DVD and the performance music CD produced by Prairie Public Broadcasting, Fargo, North Dakota, 2005
In the 18th and early 19th centuries, thousands of German-speaking people established major German settlements in Russia, first along the Volga River in the north, and secondly along the Black Sea in South Russia and nearby Bessarabia. Eventually, many migrated yet again, this time to North and South America. Throughout their travels, these Germans now Germans from Russia maintained their traditional religious music, their lullabies and folk songs, their vocal and instrumental music alike.
A Soulful Sound, Music of the Germans from Russia blends expert commentary with performances of traditional music from regional talent, including St. Andrew’s Lutheran Centennial Choir (Zeeland, ND), University of Mary Concert Choir (Bismarck, ND), Jamestown College Concert Choir (Jamestown, ND), Young People’s Hutterite Singers (Hawley, MN), Alive Gospel Choir (Kulm area, ND), James Valley Singers (Jamestown, ND), Centennial Men’s Choir (Harvey area, ND) and the Napoleon area folk singers. Singers featured in the program include Maria Appelhans (Fort Collins, CO), Rosalinda Kloberdanz (Fargo, ND), John J. Gross (Napoleon, ND), Tony Wangler (Kintyre, ND) Robert E. Erbele (Lehr, ND) and Ron Volk (Harvey, ND).
Enjoy Marv Zander (Mandan, ND), Victor Schwahn (Bismarck, ND) and their bands as they perform accordion music and recreate a traditional wedding reception in the Blue Room in Strasburg, ND; and take a trip to Torrington, WY, to partake in an evening of “Dutch Hop” music.
A Soulful Sound, Music of the Germans from Russia was produced by Prairie Public Television in partnership with the Germans from Russia Heritage Collection, North Dakota State University Libraries, Fargo; and the Germans from Russia Cultural Preservation Foundation. It is the fourth in a series of documentaries about the Germans from Russia produced by Prairie Public Television.
Includes 40 minutes of bonus performance footage.
Production funding provided by the North Dakota Council on the Arts, The North Dakota Humanities Council, Roger and Bernadine Lang Kuhn, Clarence and Marilyn Bauman, Thomas and Janice Huber Stangl, Michael M. Miller, the Germans from Russia Heritage Society, and the members of Prairie Public Television.
2006 Aurora Award
"A Soulful Sound Music of the Germans from Russia"
produced by Prairie Public
Broadcasting in cooperation with the Germans from Russia Heritage
Collection, NDSU Libraries, Fargo, and The Germans from Russia Preservation Foundation with additional funding from the The North Dakota Council on the Arts, The North Dakota Humanities Council, Roger and Bernadine Lang Kuhn, Clarence and Marilyn Bauman, Thomas and Janice Huber Stangl, and Michael M. Miller has won a 2006 Gold Aurora Award in the Documentary-Cultural category. The program has been distributed nationally to PBS stations by NETA.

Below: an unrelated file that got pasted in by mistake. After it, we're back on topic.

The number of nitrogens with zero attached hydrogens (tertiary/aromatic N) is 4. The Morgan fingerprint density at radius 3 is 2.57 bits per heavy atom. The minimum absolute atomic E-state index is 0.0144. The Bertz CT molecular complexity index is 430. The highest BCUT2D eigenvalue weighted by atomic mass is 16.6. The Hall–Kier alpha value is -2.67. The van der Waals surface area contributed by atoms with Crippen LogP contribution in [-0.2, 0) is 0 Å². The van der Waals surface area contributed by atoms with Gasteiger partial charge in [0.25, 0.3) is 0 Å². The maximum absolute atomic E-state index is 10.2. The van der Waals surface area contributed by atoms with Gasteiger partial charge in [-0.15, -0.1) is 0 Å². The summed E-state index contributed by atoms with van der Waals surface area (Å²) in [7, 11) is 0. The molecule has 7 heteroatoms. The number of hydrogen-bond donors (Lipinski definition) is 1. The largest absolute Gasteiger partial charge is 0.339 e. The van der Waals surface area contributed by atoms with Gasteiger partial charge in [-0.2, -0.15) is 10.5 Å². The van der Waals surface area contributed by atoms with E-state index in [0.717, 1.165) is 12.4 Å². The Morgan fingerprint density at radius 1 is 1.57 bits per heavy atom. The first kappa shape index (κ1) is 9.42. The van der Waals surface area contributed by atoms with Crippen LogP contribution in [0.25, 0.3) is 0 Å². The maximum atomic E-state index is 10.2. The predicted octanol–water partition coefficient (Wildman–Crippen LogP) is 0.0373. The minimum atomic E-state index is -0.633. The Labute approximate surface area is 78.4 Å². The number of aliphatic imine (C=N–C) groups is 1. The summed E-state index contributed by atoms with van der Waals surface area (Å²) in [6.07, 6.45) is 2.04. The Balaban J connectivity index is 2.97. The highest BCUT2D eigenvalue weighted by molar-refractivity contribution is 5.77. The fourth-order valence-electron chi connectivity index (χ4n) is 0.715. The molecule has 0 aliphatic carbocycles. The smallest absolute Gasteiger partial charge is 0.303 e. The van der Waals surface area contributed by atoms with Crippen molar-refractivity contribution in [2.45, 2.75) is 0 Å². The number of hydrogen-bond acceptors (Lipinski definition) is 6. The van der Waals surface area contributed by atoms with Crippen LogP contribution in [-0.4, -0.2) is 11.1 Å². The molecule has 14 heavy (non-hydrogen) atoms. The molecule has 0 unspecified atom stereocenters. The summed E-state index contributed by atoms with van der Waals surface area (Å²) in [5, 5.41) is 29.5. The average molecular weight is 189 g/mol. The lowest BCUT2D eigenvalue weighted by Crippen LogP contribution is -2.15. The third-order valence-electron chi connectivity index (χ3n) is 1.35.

The Aurora Awards recognizes individuals in the film and video industries who have achieved that same ability to captivate their audiences with the displays produced from their own creative forces. Competitors come from private and corporate production groups, advertising agencies and television stations throughout the country.
The Aurora Awards is also an international competition designed to recognize excellence in the film and video industries. Entries have come from across the US, and abroad, such as Canada, Hong Kong, Denmark, Mexico, etc.
The judging functions are performed by panels of working film and video professionals that are set up in major cities across the country. Most are writers, producers, or directors who are previous award winners. Judges with specific proficiencies are matched with specific categories; for example music composers sit on the original music panels. The basic premise of the judging structure for the Aurora Awards is receiving the endorsement of your peers that your work is outstanding. Programs are judged on a fixed scale in areas of creativity, message effectiveness and technical excellence. Added together this provides a score that is measured against an absolute scale to determine if the program is award worthy or not. Using this method there could be several winners in one category or none at all. Overall scores from each panel are also compared to a statistical model to see if there is a consistency and fairness in each panel. Less than 2 out of every 10 entries receive an award.
Director of Television
Prairie Public Broadcasting
Fargo, North Dakota
Comments about documentary:
We watched the documentary last night. It
is an excellent production. You have
preserved another important piece of the German-Russian culture for this generation
and those to come to appreciate. We enjoyed having the opportunity to be a part of
the music for it. My wife, Lucinda (Schmitt), is from a German -Russian family. Her
father and his siblings grew up in the sacred music tradition. Her grandparents had
one of those beautiful pump organs and her grandfather played it and the children
sang with him. One of her cousins still has the organ.
--- Jeff Malm, rural Kulm, North Dakota
Member of the ALIVE Gospel Choir
For more information about the Germans from Russia videotape documentaries, consult the following websites:
Prairie Public Broadcasting, Inc., Fargo,
Germans from Russia Heritage Collection,
North Dakota State University Libraries, Fargo, North Dakota
at the Media section "Video Documentary and Other Projects"
A Soulful Sound: Music of the Germans from Russia
The price of A Soulful Sound DVD is $30 each plus postage and handling.
The price for A Soulful Sound performance CD is $15 each plus postage and handling.